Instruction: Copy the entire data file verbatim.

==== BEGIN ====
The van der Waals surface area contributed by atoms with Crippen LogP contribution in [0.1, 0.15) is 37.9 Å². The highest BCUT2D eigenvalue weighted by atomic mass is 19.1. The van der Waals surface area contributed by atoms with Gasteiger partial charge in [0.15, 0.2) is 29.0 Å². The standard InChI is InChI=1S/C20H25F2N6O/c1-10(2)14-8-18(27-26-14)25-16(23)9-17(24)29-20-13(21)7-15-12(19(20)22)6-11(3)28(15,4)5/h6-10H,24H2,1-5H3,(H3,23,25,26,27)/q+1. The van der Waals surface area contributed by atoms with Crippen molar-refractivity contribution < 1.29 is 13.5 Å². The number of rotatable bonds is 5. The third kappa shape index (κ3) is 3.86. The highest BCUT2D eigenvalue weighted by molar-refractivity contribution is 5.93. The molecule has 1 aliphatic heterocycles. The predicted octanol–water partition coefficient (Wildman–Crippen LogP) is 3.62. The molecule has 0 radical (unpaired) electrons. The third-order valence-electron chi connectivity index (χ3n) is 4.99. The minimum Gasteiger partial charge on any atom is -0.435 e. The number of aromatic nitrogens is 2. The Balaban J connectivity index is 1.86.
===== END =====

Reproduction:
The van der Waals surface area contributed by atoms with Crippen LogP contribution in [0.1, 0.15) is 37.9 Å². The highest BCUT2D eigenvalue weighted by atomic mass is 19.1. The van der Waals surface area contributed by atoms with Gasteiger partial charge in [0.15, 0.2) is 29.0 Å². The standard InChI is InChI=1S/C20H25F2N6O/c1-10(2)14-8-18(27-26-14)25-16(23)9-17(24)29-20-13(21)7-15-12(19(20)22)6-11(3)28(15,4)5/h6-10H,24H2,1-5H3,(H3,23,25,26,27)/q+1. The van der Waals surface area contributed by atoms with Crippen molar-refractivity contribution < 1.29 is 13.5 Å². The number of rotatable bonds is 5. The third kappa shape index (κ3) is 3.86. The highest BCUT2D eigenvalue weighted by molar-refractivity contribution is 5.93. The molecule has 1 aliphatic heterocycles. The predicted octanol–water partition coefficient (Wildman–Crippen LogP) is 3.62. The molecule has 0 radical (unpaired) electrons. The third-order valence-electron chi connectivity index (χ3n) is 4.99. The minimum Gasteiger partial charge on any atom is -0.435 e. The number of aromatic nitrogens is 2. The Balaban J connectivity index is 1.86.